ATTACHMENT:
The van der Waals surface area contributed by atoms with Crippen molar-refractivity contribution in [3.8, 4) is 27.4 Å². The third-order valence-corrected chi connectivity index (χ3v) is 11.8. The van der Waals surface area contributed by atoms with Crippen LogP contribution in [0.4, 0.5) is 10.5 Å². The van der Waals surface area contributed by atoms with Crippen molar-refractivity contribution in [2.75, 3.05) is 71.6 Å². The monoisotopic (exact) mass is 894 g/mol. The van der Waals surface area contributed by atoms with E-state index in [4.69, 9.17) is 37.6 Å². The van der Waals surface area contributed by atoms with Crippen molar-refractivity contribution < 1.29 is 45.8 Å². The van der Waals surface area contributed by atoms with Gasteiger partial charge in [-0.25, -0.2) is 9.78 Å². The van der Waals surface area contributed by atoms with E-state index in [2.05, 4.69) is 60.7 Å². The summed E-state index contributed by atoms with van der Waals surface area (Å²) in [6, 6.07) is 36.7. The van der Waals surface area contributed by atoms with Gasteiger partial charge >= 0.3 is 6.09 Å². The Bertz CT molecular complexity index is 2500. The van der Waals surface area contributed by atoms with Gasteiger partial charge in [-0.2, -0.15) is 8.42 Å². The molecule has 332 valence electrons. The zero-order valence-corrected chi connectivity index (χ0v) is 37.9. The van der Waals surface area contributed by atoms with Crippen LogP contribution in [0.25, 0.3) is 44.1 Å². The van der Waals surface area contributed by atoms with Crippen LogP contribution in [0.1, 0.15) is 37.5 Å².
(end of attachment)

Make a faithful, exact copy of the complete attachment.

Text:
The van der Waals surface area contributed by atoms with Crippen molar-refractivity contribution in [3.8, 4) is 27.4 Å². The third-order valence-corrected chi connectivity index (χ3v) is 11.8. The van der Waals surface area contributed by atoms with Crippen LogP contribution in [0.4, 0.5) is 10.5 Å². The van der Waals surface area contributed by atoms with Crippen molar-refractivity contribution in [2.75, 3.05) is 71.6 Å². The monoisotopic (exact) mass is 894 g/mol. The van der Waals surface area contributed by atoms with E-state index in [4.69, 9.17) is 37.6 Å². The van der Waals surface area contributed by atoms with Crippen molar-refractivity contribution < 1.29 is 45.8 Å². The van der Waals surface area contributed by atoms with Gasteiger partial charge in [-0.25, -0.2) is 9.78 Å². The van der Waals surface area contributed by atoms with E-state index in [2.05, 4.69) is 60.7 Å². The summed E-state index contributed by atoms with van der Waals surface area (Å²) in [6, 6.07) is 36.7. The van der Waals surface area contributed by atoms with Gasteiger partial charge >= 0.3 is 6.09 Å². The Bertz CT molecular complexity index is 2500. The van der Waals surface area contributed by atoms with Gasteiger partial charge in [-0.2, -0.15) is 8.42 Å². The molecule has 332 valence electrons. The zero-order valence-corrected chi connectivity index (χ0v) is 37.9. The van der Waals surface area contributed by atoms with Crippen LogP contribution in [0.25, 0.3) is 44.1 Å². The van der Waals surface area contributed by atoms with Crippen LogP contribution in [0.1, 0.15) is 37.5 Å².